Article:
Hermann Axen was arrested, along with fourteen comrades, on 3 November 1934. He now presented himself as a Polish citizen and a disciple of the "Mosaic religious community". His papers were sufficiently convincing for the arrest to prompt an intervention by the Polish consulate in Leipzig. On 20 June 1935 he faced the district high court in Dresden. The charge was the usual one of "preparing to commit high treason" ("Vorbereitung zum Hochverrat"). He was convicted and sentenced to a three-year jail term which he served in the old penitentiary at Zwickau. He had already served seven months of his sentence while in pre-trial investigatory detention, and he was accordingly released in November 1937. Possibly on account of having presented himself to the authorities as a Polish citizen three years earlier, but possibly simply on account of his Communist activism and his Jewish family provenance, by this time he had been stripped of any residual German citizenship rights, and his release was made conditional on his immediately leaving the country.
Now stateless, and with the agreement of the party, he at once headed for Vienna, following a route which involved travelling via Poland. By this time, however, it was no secret that the German leader, backed on this point by widespread popular support in Germany and, more importantly, Austria, saw the independent Austrian state as an anomaly: with "Anschluss" looming ever larger on the horizon, in January 1938 Hermann Axen fled to Paris which since 1933, had served informally as one of two headquarter locations for the German Communist Party in exile. For the next couple of years, till 1940, he took casual work, employed in a support capacity in a range of businesses, while at the same time undertaking courier jobs for members of the illegal German Communist Party leadership. From April 1938 he was taking on "Red Aid" jobs for the (German) Young Communists. He also undertook translation jobs for "German Freedom Radio 29.8" ("Deutsche Freiheitssender 29,8").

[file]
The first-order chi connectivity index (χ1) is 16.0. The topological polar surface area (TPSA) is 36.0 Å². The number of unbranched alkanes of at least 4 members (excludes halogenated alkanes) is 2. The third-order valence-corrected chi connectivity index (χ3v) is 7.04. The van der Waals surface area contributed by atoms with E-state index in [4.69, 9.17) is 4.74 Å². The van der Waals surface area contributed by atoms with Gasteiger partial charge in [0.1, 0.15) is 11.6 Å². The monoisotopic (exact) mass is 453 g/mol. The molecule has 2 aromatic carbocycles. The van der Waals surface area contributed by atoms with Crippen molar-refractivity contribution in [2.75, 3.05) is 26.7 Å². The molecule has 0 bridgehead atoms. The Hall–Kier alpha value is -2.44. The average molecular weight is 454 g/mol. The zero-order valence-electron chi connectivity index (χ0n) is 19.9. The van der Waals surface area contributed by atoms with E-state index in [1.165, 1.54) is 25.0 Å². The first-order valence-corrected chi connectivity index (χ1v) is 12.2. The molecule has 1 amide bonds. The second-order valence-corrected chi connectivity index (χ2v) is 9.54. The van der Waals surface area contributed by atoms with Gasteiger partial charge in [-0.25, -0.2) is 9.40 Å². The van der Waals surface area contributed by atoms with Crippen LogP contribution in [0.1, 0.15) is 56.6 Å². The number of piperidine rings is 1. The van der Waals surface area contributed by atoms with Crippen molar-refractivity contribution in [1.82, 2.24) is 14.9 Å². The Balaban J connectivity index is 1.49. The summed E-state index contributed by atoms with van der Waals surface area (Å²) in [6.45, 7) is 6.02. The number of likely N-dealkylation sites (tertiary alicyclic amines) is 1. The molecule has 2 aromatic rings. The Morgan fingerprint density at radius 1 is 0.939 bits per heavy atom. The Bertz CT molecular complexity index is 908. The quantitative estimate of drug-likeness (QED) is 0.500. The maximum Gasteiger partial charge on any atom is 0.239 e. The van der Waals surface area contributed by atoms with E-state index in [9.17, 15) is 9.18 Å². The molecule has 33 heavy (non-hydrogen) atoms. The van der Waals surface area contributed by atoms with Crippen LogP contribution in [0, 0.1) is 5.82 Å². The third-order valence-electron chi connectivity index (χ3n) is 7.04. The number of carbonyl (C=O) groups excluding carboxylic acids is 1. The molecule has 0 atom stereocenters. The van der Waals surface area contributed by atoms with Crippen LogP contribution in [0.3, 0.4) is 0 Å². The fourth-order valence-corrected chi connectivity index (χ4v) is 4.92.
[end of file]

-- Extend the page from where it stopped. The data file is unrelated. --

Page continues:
From a Paris perspective the Second World War broke out in September 1939, when the German army invaded Poland and the French and British governments reacted by declaring war on Germany, but on the streets of Paris little changed till May 1940 when the Germans rapidly over-ran northern France. The authorities responded (as in England) by summarily identifying a large number of German political and race refugees from Nazism as enemy aliens and interning them, in the first instance, in a large Paris football stadium and subsequently in the Drancy internment camp. Possibly in connection with his legal stateless status, Axen avoided this fate and managed to escape to the southern half of France where a puppet government had been established under the leadership of the World War I hero Philippe Pétain. However, still in May 1940 he was identified as a "stateless communist", arrested and interned in Camp Vernet, a vast holding camp in the mountains to the west of Perpignan, previously used to house returning fighters from the Spanish Civil War. In June 1940 the authorities reassigned the camp which was now to be used to accommodate "all foreigners considered suspect or dangerous to the public order". By the end of May 1940 it is estimated that Axen was one of at least 250 of the Camp Vernet inmates who were German-speaking political exiles, and the two years he spent at the camp afforded significant networking opportunities with men some of whom would become leading members of the political establishment in the German Democratic Republic after 1949.